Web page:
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Beyond the Miracle of the Market

Beyond the Miracle of the Market
The Political Economy of Agrarian Development in Kenya

2nd Edition

$81.00 (P)

Part of Political Economy of Institutions and Decisions

  • Date Published: May 2005
  • availability: Available
  • format: Hardback
  • isbn: 9780521852692

$ 81.00 (P)

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About the Authors
  • As capitalism defeated socialism in Eastern Europe, the market displaced the state in the developing world. Robert Bates focuses on Kenya, a country that continued to grow while others declined in Africa, and criticizes the neo-classical turn in development economics. Attributing Kenya's exceptionalism to its economic institutions, Bates relates its subsequent economic decline to the change from the Kenyatta to the Moi regime--and the subsequent use of the power of economic institutions to redistribute rather than to create wealth.

    • A foundational work in the political economy of development
    • Helped to pioneer the new institutionalism in development economics
    • One of the first books to show that the market would not emerge spontaneously but requires complementary inputs from institutions and the political system
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    Reviews & endorsements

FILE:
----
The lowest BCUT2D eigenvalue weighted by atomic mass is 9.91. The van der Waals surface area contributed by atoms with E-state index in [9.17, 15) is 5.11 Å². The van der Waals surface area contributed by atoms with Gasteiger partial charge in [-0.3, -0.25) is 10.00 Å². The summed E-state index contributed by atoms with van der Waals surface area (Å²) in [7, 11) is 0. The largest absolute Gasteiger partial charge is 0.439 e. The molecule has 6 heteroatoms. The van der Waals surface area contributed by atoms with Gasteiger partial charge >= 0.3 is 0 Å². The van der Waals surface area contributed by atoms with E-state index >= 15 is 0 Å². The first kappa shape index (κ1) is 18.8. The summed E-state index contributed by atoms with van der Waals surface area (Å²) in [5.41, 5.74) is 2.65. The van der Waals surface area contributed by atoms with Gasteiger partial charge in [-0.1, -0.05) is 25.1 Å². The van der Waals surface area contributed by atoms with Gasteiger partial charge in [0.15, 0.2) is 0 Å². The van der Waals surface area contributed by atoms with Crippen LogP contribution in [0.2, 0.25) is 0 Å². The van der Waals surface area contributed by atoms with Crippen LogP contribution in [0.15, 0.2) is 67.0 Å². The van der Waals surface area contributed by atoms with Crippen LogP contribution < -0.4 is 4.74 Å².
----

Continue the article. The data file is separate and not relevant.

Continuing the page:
"Theoretically rigorous, at times even elegant, this volume further confirms Robert Bates as one of the keenest observers of the complex relationship between politics and economics in the developing world. . . . Throughout, Bates masterfully expands on his theoretical arguments, demonstrating that it is necessary to anchor an analysis of class formation within an analysis of social structure and that one has to include an analysis of the broader polity within any study of agrarian politics." American Political Science Review --

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    Product details

    • Edition: 2nd Edition
    • Date Published: May 2005
    • format: Hardback
    • isbn: 9780521852692
    • length: 226 pages
    • dimensions: 236 x 156 x 21 mm
    • weight: 0.42kg
    • contains: 7 b/w illus. 3 maps 22 tables
    • availability: Available
  • Table of Contents

    1. The demand for revolution: the agrarian origins of Mau Mau
    Appendix 1A. Kinship and stratification
    2. Material interest and political preference: the agrarian origins of political conflict
    3. Institutional structure, agricultural development, and political conflict
    4. From drought to famine: the dynamics of subsistence crises
    Appendix 4A. The buying center program
    5. The politics of food crises
    Appendix 5A. Famine: Meru, August 1984.

  • Author

    Robert H. Bates, Harvard University, Massachusetts
    Robert H. Bates undertook graduate studies of anthropology at Manchester University and economics at Stanford. Joining the Division of Humanities and Social Sciences at the California Institute of Technology, he rose to full professor before leaving for the Luce Professorship at Duke in the early 1980s. He joined the faculty at Harvard in 1993. Bates has conducted field work in Zambia, Kenya, Ghana and the Sudan and traveled throughout much of West Africa as well. He has also conducted fieldwork in Colombia and Brazil, where he conducted research on the politics and economics of the international coffee industry. A consultant for the World Bank and USAID, Bates is also a member of the State Failure Task Force. He serves as a resource person for the Africa Economic Research Consortium and has for several years held a visiting professorship on the faculty of the economics department at Toulouse University.

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